Best source for learning about asm?

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Tengen Games North
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Joined: Fri Mar 16, 2018 11:23 pm
Location: Alberta, Canada

Re: Best source for learning about asm?

Post by Tengen Games North » Fri Mar 23, 2018 3:03 pm

I have been using this book and making a video series on it.... https://archive.org/details/6502_Assemb ... rogramming
but it seems there are plenty of useful sites. I do like that 6502asm.com and it looks like Frankengraphics will be teaching me lots.
As much as I learn I'm still a simple idea and graphic guy (kind of music), even with NESmaker and some ASM knowledge I still expect I will need a more technical mind to help smooth out the finished game.
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EyE6SoLoMoN
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Joined: Mon Mar 19, 2018 8:33 pm

Re: Best source for learning about asm?

Post by EyE6SoLoMoN » Thu Mar 29, 2018 6:11 pm

There's a lesson plan, called "Nerdy Nights", that can be found online, and completely free. Many homebrew developers have learned from those lesson plans. It's by Brian Parker; a.k.a. BunnyBoy, the developer of the AVS. It's very helpful and could get you started.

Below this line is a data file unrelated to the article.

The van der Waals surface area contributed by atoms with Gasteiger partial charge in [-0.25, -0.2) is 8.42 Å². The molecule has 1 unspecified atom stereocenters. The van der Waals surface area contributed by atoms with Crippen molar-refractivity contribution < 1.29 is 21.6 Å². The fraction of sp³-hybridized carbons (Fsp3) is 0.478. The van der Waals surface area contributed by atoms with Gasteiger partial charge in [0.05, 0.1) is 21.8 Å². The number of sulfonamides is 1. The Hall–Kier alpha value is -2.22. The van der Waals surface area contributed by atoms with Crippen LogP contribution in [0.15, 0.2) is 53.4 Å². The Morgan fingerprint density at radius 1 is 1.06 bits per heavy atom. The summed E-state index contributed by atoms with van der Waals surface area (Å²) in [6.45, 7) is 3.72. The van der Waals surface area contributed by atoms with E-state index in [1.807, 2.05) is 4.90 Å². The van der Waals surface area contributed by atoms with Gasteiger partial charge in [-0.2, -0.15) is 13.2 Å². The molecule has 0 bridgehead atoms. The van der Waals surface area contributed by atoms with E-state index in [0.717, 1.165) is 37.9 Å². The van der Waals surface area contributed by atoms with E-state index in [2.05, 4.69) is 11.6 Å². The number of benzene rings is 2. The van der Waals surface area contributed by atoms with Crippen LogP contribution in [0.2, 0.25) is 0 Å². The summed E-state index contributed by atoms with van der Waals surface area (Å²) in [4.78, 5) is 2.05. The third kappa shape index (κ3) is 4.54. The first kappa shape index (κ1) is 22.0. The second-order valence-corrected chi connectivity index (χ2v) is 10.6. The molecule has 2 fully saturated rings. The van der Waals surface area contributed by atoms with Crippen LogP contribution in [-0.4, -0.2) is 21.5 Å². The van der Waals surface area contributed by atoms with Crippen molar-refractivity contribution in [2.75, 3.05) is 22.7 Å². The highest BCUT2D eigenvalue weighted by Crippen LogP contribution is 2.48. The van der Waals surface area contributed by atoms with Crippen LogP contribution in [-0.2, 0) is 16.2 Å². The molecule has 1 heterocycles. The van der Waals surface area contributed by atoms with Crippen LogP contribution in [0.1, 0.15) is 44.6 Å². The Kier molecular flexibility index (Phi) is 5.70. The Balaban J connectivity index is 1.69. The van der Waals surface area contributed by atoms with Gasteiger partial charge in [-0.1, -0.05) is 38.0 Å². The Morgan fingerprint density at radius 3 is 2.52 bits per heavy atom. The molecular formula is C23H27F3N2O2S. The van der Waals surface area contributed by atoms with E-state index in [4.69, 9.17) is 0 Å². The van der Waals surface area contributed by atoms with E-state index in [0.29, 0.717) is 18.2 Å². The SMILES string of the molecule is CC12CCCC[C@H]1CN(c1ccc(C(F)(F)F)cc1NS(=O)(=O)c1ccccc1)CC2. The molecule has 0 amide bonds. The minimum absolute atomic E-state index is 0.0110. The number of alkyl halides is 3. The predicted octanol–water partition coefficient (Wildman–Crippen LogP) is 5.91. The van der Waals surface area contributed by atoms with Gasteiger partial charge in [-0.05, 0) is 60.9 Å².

digit2600
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Joined: Mon Apr 16, 2018 9:50 pm

Re: Best source for learning about asm?

Post by digit2600 » Mon Apr 30, 2018 9:39 pm

I found a whole audio book on YouTube this morning, been listening to it on and off all day. Definitely worth checking out.

For some reason, my phone won't let me copy and paste. Go on you tube and search: NuvYou 6502 programming. There's a whole 15 chapters.
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Mihoshi20
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Joined: Tue Mar 06, 2018 11:47 pm

Re: Best source for learning about asm?

Post by Mihoshi20 » Tue May 01, 2018 12:07 am

You'll probably pickup 6502 assembly pretty quickly or at least the basic concepts of registers and jumping around in the code. If you have the chance, studying 6502 assembly along with playing human resource machine to grasp some concepts. So much so that I wish you could rename the commands to match their asm ones.

The problem you'll probably struggle with the most is the NES hardware, least I sure did. Understanding all the addresses and registries, what they do, what you need to write/read into them, when, and why was the biggest frustrations as most of the tutorials were outdated, not very detailed or consistent and the rest was all technobabble. Understanding the most common assemblers and their differences from each other took a while.

NESMaker even in it's current beta form takes so much mystery and frustrations out of it.
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